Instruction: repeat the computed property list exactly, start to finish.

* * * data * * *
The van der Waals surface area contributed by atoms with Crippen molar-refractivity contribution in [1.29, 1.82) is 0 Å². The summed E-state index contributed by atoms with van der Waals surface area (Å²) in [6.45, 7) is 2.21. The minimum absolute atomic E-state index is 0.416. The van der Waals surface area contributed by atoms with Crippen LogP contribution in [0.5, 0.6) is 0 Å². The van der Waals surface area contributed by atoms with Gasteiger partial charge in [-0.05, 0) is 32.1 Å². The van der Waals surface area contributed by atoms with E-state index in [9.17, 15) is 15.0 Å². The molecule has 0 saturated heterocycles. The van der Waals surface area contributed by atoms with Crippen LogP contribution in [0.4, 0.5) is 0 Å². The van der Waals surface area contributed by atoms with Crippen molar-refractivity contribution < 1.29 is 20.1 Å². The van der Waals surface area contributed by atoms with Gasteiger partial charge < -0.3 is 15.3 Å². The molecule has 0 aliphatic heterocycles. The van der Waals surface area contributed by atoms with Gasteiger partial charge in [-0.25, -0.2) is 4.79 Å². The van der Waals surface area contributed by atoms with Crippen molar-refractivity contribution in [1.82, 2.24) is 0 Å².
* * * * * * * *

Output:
The van der Waals surface area contributed by atoms with Crippen molar-refractivity contribution in [1.29, 1.82) is 0 Å². The summed E-state index contributed by atoms with van der Waals surface area (Å²) in [6.45, 7) is 2.21. The minimum absolute atomic E-state index is 0.416. The van der Waals surface area contributed by atoms with Crippen LogP contribution in [0.5, 0.6) is 0 Å². The van der Waals surface area contributed by atoms with Gasteiger partial charge in [-0.05, 0) is 32.1 Å². The van der Waals surface area contributed by atoms with E-state index in [9.17, 15) is 15.0 Å². The molecule has 0 saturated heterocycles. The van der Waals surface area contributed by atoms with Crippen LogP contribution in [0.4, 0.5) is 0 Å². The van der Waals surface area contributed by atoms with Crippen molar-refractivity contribution < 1.29 is 20.1 Å². The van der Waals surface area contributed by atoms with Gasteiger partial charge < -0.3 is 15.3 Å². The molecule has 0 aliphatic heterocycles. The van der Waals surface area contributed by atoms with Gasteiger partial charge in [-0.25, -0.2) is 4.79 Å². The van der Waals surface area contributed by atoms with Crippen molar-refractivity contribution in [1.82, 2.24) is 0 Å².